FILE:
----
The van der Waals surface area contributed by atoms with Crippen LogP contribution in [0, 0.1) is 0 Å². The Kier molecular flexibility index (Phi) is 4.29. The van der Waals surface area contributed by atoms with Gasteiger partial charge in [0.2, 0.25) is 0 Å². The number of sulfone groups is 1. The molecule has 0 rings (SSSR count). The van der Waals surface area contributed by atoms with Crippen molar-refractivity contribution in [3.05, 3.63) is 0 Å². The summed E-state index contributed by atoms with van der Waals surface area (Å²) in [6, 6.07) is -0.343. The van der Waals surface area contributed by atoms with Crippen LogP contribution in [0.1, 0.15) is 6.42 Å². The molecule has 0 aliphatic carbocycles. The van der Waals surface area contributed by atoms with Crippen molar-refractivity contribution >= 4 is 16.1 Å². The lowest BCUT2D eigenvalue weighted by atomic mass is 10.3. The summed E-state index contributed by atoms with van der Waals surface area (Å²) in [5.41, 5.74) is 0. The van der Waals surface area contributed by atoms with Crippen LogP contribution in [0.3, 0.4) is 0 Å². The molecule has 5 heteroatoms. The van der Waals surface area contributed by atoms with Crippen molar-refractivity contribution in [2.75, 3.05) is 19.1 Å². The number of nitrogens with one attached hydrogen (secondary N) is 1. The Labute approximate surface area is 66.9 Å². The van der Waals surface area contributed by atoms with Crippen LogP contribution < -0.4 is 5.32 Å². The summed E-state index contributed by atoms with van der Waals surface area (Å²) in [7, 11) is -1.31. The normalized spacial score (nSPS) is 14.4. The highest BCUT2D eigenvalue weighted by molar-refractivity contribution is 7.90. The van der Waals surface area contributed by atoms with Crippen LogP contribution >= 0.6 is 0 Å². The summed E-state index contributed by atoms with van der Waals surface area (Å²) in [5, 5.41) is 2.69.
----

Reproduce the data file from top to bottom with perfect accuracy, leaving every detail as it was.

The van der Waals surface area contributed by atoms with Crippen LogP contribution in [0, 0.1) is 0 Å². The Kier molecular flexibility index (Phi) is 4.29. The van der Waals surface area contributed by atoms with Gasteiger partial charge in [0.2, 0.25) is 0 Å². The number of sulfone groups is 1. The molecule has 0 rings (SSSR count). The van der Waals surface area contributed by atoms with Crippen molar-refractivity contribution in [3.05, 3.63) is 0 Å². The summed E-state index contributed by atoms with van der Waals surface area (Å²) in [6, 6.07) is -0.343. The van der Waals surface area contributed by atoms with Crippen LogP contribution in [0.1, 0.15) is 6.42 Å². The molecule has 0 aliphatic carbocycles. The van der Waals surface area contributed by atoms with Crippen molar-refractivity contribution >= 4 is 16.1 Å². The lowest BCUT2D eigenvalue weighted by atomic mass is 10.3. The summed E-state index contributed by atoms with van der Waals surface area (Å²) in [5.41, 5.74) is 0. The van der Waals surface area contributed by atoms with Crippen LogP contribution in [0.3, 0.4) is 0 Å². The molecule has 5 heteroatoms. The van der Waals surface area contributed by atoms with Crippen molar-refractivity contribution in [2.75, 3.05) is 19.1 Å². The number of nitrogens with one attached hydrogen (secondary N) is 1. The Labute approximate surface area is 66.9 Å². The van der Waals surface area contributed by atoms with Crippen LogP contribution < -0.4 is 5.32 Å². The summed E-state index contributed by atoms with van der Waals surface area (Å²) in [7, 11) is -1.31. The normalized spacial score (nSPS) is 14.4. The highest BCUT2D eigenvalue weighted by molar-refractivity contribution is 7.90. The van der Waals surface area contributed by atoms with Crippen LogP contribution >= 0.6 is 0 Å². The summed E-state index contributed by atoms with van der Waals surface area (Å²) in [5, 5.41) is 2.69.